Have you heard ‘I’m new here’ – Gil Scott-Heron’s final album, released in 2010, just a year before he died? If you have you’ll know about Lily Scott, the grandmother who raised him ’til he was twelve years old, in Jackson Tennessee:
‘I loved her from the absolute marrow of my bones,
And we was holding’ on,
I come from a broken home’
‘Absolutely not your mail-order, room-service, typecast black grandmother’
She loves him fiercely and builds in him a love of learning and a determination to get as good an education as possible. Well, as good as possible for a black child in the American South during the fifties and sixties. In all he goes through ten educational establishments, including being one of the first ever black children to be controversially ‘bussed’ into a predominantly white school.
And he learns so well that by the time he finally drops out of college at nineteen, he’s already written the poem that will set the course of his future: ‘The revolution will not be televised’.
The book is ostensibly centred on the tour Gil Scott-Heron and his band did with Stevie Wonder in 1980 and 81. The tour where Stevie was campaigning to have Martin Luther-King’s birthday declared a national holiday. (He succeeded in this by 1983.) He writes very warmly about Stevie Wonder, who is clearly a very good and likeable man. But these are the bits of the book that work the least well for me. Because I came here to listen to Gil Scott-Heron.
So I prefer it where he’s remembering and philosophising about his own life. Like when he’s bussed to the white school:
‘It may sound strange, but I didn’t look ahead. If I had I might have guessed that we would get to the Civil War in American History. This was going to come up. But I swear it snuck up on me, and the ramifications snuck up on the class. When we did get to the Civil War, it was like reviewing it from the loser’s locker room. I don’t know how many classes I’d had about the Civil War up to that point, but none of them had ever been from a point of sympathy with the South. Okay, so now the South was the home team.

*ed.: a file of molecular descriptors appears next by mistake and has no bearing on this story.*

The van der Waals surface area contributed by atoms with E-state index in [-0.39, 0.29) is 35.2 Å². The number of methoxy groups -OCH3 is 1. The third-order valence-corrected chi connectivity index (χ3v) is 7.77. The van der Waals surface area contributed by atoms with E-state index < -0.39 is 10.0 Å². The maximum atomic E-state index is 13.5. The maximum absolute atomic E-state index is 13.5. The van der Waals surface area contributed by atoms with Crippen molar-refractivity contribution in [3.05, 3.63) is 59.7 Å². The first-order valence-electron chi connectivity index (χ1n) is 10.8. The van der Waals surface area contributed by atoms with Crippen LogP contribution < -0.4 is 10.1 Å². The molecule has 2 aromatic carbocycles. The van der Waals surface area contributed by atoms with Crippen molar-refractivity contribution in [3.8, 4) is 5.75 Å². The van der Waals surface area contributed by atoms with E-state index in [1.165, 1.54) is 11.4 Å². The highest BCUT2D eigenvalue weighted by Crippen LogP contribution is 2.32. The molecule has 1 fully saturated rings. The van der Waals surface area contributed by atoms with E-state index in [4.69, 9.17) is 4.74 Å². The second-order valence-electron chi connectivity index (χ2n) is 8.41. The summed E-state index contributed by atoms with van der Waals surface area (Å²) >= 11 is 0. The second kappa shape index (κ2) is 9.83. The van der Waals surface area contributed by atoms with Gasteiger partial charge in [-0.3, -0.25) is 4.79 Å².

We landed on a page with a picture of a black man in chains, a slave. It was as if nobody knew it was coming. Everyone froze for a minute. Then this one guy, Stevie, who was a real pain in the ass, snickered. The teacher chastised him and took over again and we moved on.’
But in Jackson, at least, the integration of the education system seems to work. And, as he notes later ‘It was made clear that Jackson’s politicians knew the Civil War was over’.
But then when a new highway rolls through his childhood neighbourhood, the part of Jackson where all the black people lived – he writes about it turning all his old side streets into ‘asphalt memory lanes’.
The book kind of falls apart towards the end. Lots of key details about his life are missing. Like, we hear nothing of his addictions or his two spells in jail. And nothing of then pulling himself together to make his final, magnificent album. But then he had no idea he was about to die, and that he should get on with finishing the book he’d been writing for the best part of thirty years. Our loss, but at least we have what we have. And I warmly recommend it.
Also I have a Gil Scott-Heron story that’s not in his book. In May 2011, the morning I heard the news of his death on the radio, I had a meeting with the people I was just getting to know in Granby. And they were all even more upset than me about his death. This mystified me a bit, but I just put it down to their good taste in music and people.
Then a couple of months later a story appeared in the local paper about a local Granby man, Malik Al Nasir, who Gil Scott-Heron had helped out. Meeting at a concert in Liverpool, they’d become friends, looked round Granby and the rest of Liverpool 8 together (the 1981 riots hadn’t long happened). And in the end:
‘The pair would become lifelong friends. Scott-Heron helped Malik learn to read properly, helped him get into university, and after years of touring with the band, Malik went into music production himself’.
Well, in Granby, they haven’t forgotten Gil Scott-Heron. And we never will.